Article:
Quieting My Inner Doubt & Grabbing Life By The Horns [What I Learned at Write! Canada]
I approached the whole idea of a writer's conference with a kind of fear that made my heart pound and my digestive track revolt. I thought myself a painfully shy, socially handicapped, positively uninteresting being who stumbled over being vocally eloquent or remotely intelligent. I was actually ashamed to call myself a writer. (Well, I mean, I kind of like to write, it doesn't really mean anything - like, I don't get paid or anything and I don't know if anybody reads it and I certainly know that you don't care and I'm just boring you with this so-far-from-witty-repartee that has nothing to do with anything you're interested in so I'll just tell you that I work in graphic design because that's much more acceptable in your eyes...) And for what? What gain is there in denying the very essence of my core?
And, at the risk of sounding like a sentimental cheese-ball, I have never felt more myself than when I stood with this crowd of people who were so closely JUST.LIKE.I.WAS. and who allowed me to be wholly, without apology, one hundred percent, wearing my dreams on my sleeve, ME.
I was empowered and affirmed and felt like I was suddenly surrounded by a tribe of people who wished me every single success I have always wished for.
When I took my seat across from an honest-to-goodness literary agent (who happened to be an honest-to-goodness cowboy!) - after shaking his hand with a strong, non-sweaty grip, introducing myself like I owned who I was - I asked him my most pressing question: how can I make myself most appealing to an agent or publisher? "Well, Ma'am," he said, southern drawl warming up the air, his grey handlebar mustache hanging over his upper lip, hair flattened by the cowboy hat that rested politely beside him, "I must say, you've already made yourself quite attractive!" Of course, it went on from there into practicalities and realities and how to write a query that mattered but I spent the whole time marveling that I, socially handicapped little me, could actually make a good impression. "It's like a dance. It's like a marriage. If I like you and you like me, we're a match made in heaven and I'll work hard for you."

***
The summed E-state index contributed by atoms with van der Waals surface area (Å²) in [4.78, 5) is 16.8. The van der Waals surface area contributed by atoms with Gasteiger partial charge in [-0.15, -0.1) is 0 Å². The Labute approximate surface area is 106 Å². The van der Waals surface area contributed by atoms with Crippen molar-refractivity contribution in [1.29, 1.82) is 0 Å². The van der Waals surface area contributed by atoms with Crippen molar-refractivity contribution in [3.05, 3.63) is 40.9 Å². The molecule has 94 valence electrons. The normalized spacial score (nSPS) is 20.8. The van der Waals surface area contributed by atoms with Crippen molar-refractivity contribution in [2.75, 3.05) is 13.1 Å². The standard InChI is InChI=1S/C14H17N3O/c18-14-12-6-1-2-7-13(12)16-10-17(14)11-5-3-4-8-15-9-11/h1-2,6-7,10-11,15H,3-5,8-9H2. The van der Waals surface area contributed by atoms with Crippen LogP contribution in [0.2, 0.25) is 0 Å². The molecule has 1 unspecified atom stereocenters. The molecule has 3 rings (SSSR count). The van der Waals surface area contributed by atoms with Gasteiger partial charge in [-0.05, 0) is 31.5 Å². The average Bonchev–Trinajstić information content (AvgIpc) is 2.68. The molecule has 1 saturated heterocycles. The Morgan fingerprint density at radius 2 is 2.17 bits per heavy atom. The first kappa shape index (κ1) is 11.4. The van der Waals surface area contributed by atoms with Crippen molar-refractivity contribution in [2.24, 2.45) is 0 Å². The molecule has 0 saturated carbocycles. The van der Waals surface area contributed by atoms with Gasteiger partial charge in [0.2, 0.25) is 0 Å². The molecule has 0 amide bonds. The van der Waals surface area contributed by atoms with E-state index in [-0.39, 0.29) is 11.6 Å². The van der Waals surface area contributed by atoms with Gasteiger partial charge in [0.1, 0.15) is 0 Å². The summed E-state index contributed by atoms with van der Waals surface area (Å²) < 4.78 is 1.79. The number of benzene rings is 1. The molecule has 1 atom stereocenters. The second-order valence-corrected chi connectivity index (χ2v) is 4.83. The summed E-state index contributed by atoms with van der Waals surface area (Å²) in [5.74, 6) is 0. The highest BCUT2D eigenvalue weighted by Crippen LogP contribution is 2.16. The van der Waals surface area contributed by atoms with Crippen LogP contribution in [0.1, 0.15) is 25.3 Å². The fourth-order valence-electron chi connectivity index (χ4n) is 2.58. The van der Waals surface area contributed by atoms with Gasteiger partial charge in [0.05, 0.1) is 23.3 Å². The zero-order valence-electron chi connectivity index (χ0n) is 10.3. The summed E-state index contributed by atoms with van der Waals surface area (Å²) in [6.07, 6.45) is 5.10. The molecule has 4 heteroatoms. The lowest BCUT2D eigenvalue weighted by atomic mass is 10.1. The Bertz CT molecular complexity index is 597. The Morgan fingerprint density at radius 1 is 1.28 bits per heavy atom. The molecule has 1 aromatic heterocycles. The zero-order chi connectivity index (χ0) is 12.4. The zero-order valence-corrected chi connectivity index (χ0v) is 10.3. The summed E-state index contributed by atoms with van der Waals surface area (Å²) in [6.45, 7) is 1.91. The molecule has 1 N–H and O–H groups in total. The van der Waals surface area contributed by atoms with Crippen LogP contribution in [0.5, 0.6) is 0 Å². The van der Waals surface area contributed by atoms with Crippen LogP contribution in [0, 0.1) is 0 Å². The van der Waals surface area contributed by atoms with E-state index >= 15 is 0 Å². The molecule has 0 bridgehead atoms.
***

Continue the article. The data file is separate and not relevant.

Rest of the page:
People were actually seeking me out to praise my work and encourage me into a successful future. One woman - a published author, thin fingers resting on my shoulder as we stood in a doorway, told me in a gentle voice how moved she was by the piece I read - how my truth had stirred her - how humbling is that???
My body aches after hours of sitting in classes and workshops, after hours of little activity beyond the frantic scribbling over page after page of notes, after little sleep and so much laughing. I believe I have started friendships that will span across years and provinces. I believe that I have purpose. I believe that it is not all for not.
First posted over here...
Alanna Rusnak writes honest blog posts reflecting her world as a mother of three, wife of one, employee of a church, and a lover of beauty over at SelfBinding Retrospect
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